- Home to both the Crystal Creek and South Catamount Reservoirs.
- You have to pay a $5 per person entrance fee at the Pikes Peaks Highway gate.
- Motorless boats are available for water expeditions.
- Fishing with bait is allowed at both sites. However, artificial flies and lures are only allowed on the North Catamount Reservoir.
- Home to both the McReynolds and Mason reservoirs.
- This area is operational beginning in late May.
- Allows for permit-based access from 7:30 AM till 2:30 PM from Thursday until Sunday.
- There is a catch limit at Mason Reservoir: one fish of 16 inches or smaller per person.
- There is an unlimited ‘catch-and-release’ policy for fishing at Mason Reservoir.
- If you want to catch limitlessly, then head to the Skaguay Reservoir.
- There is no fishing limit on Northern Pike.
- However, you can catch up to 4 trout fish.
- If you plan to keep your dog along, this might not be the best fishing spot for you.
- There is no boating facility available at Rosemont Reservoir .
- You can use artificial flies and lures only for bait in this area
Go Wildlife Watching
Pikes Peak is divided into five zones classified based on altitude. Each zone has different types of plants and is home to different wild animals ‒ many of which can be spotted with a bit of patience.
Eastern Plains Zone
- Extends up to 6000 feet of elevation.
- Contains wildflowers and grasses.
- Home to many small animals, mainly rabbits and prairie dogs.
- Ranges from 6000 feet to 8000 feet.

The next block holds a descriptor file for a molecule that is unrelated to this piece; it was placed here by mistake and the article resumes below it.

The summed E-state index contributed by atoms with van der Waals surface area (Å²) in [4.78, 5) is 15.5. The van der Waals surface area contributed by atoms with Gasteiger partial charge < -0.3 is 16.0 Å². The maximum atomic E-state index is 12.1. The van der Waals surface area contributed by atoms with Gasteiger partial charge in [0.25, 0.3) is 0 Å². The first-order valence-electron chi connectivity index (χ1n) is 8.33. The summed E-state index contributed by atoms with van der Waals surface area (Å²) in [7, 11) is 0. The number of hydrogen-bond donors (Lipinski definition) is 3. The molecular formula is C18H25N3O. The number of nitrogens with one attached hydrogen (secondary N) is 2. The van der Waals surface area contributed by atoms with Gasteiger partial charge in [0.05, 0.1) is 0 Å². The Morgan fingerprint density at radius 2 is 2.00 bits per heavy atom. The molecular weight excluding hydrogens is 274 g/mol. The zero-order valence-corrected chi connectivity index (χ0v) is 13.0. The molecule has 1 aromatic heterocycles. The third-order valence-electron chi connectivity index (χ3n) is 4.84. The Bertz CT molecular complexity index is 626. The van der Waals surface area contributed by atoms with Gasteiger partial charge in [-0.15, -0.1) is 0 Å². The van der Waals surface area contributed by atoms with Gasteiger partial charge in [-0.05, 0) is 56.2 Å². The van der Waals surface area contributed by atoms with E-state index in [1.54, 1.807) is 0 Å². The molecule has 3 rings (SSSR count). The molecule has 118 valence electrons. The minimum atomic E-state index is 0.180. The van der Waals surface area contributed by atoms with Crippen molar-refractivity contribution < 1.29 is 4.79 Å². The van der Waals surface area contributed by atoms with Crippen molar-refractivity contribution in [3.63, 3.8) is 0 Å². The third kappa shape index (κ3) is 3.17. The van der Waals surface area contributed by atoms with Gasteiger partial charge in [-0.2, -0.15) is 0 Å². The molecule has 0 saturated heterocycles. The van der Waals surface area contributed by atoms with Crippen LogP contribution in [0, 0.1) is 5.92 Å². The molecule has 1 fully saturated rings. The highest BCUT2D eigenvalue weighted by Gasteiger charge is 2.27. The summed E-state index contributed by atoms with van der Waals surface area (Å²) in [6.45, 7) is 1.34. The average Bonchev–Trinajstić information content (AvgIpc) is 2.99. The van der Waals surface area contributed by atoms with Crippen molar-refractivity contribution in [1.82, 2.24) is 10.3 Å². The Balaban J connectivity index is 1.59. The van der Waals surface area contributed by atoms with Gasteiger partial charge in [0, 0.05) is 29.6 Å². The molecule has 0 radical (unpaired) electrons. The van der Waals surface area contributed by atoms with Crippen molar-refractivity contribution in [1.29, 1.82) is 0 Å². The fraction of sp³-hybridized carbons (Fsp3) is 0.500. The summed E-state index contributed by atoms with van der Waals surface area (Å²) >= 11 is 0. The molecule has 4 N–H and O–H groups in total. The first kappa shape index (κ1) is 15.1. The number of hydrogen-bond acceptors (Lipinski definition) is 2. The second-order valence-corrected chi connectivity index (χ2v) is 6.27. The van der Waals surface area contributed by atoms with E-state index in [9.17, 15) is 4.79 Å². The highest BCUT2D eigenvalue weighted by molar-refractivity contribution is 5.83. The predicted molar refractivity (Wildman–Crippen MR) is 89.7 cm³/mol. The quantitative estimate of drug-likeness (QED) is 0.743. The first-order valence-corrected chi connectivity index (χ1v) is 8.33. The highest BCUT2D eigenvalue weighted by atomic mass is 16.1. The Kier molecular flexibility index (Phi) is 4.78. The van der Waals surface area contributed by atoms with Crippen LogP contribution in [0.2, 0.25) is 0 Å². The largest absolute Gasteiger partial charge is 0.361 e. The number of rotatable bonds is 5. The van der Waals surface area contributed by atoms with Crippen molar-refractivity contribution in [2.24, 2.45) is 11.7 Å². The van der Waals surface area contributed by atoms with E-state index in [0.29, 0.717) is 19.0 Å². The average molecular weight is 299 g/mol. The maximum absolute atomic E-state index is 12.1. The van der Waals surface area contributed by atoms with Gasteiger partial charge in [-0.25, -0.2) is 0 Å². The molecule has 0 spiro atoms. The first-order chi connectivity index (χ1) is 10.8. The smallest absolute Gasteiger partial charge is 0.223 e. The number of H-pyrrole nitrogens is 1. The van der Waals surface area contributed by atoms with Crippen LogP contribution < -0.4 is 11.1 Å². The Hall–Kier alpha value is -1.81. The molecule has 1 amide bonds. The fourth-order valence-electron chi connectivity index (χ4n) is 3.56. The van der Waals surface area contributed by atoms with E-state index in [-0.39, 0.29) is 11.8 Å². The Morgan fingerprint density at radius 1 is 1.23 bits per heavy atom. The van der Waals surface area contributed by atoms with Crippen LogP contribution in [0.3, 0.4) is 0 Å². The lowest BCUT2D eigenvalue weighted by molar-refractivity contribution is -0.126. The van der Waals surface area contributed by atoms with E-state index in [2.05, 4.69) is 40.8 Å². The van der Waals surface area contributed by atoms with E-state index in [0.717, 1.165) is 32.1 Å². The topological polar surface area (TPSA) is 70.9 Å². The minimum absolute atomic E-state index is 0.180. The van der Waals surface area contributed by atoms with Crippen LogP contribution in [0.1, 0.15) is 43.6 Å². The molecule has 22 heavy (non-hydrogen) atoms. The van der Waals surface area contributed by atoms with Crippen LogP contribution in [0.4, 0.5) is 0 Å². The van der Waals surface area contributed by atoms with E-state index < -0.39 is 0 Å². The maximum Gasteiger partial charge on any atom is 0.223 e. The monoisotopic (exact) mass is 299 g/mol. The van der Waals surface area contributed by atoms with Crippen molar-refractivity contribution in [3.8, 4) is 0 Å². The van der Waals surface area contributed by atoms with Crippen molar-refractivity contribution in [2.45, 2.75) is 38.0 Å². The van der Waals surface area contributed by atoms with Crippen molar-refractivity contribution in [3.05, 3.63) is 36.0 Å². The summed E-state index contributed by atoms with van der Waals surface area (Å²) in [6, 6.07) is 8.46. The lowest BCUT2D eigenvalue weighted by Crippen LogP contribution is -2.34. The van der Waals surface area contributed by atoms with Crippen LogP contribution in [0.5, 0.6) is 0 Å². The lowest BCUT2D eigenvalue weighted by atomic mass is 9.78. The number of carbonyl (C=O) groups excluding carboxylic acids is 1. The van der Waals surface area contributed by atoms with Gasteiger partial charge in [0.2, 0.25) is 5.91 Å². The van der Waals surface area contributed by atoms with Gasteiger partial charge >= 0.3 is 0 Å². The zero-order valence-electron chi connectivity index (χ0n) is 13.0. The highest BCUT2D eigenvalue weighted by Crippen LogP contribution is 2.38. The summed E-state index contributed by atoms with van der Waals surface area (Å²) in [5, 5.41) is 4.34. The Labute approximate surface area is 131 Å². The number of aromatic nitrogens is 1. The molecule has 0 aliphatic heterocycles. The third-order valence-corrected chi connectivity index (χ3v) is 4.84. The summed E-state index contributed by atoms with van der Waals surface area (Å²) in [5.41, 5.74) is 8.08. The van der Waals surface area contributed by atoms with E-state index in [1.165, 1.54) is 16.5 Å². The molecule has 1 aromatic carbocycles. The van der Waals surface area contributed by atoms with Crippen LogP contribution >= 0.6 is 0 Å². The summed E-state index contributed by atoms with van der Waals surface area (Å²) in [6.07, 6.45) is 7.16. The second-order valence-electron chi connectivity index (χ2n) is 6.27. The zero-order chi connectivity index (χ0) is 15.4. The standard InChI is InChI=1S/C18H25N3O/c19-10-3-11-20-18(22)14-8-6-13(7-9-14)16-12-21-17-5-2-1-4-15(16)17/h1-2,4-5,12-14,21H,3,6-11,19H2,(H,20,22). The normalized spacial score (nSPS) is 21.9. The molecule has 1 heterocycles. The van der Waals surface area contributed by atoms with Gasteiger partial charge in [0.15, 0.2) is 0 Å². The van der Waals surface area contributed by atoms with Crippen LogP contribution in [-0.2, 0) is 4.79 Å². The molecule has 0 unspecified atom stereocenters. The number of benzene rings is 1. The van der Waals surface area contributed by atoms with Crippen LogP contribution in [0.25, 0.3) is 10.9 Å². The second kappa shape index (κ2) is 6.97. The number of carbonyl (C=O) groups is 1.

- Contains small bushes and trees ‒ juniper, scrub oak, pinyon pine, and sage bush are the most common types.
- Home to deer, raccoons, skunks and various kinds of squirrels.
- Ranges from 8000 feet to 10000 feet.
- Contains forests of Douglas firs, pines, and colorful aspen trees.
- Home to bears, elk, and mountain lions.
- Ranges from 10,000 feet to 11,500 feet. It is the least hospitable of all Pikes Peak zones.
- Contains dense forests of bristlecone pine, Douglas fir, and Engelmann spruce. Some bristlecone pine trees in Pikes Peak are as old as 200 years.
- Relative lack of wildlife ‒ most life in this region is plant-based.
- 11,500 feet and up.
- Not much plant life at this elevation.
- Home to the yellow-bellied marmot and bighorn sheep. The sheep usually migrate towards lower regions in winter.
From thrilling hikes to exciting whitewater rafting to peaceful trout fishing, Pikes Peak is a terrific vacation destination for outdoors-loving families.
This destination is not only close to the city but is also quite developed. It provides visitors with maintained parking lots, eateries, fishing supply shops, a train service to the top of the mountain, and even allows leashed dogs at most points.
No matter what kind of traveler you are, you’ll find something enjoyable in the Pikes Peak area.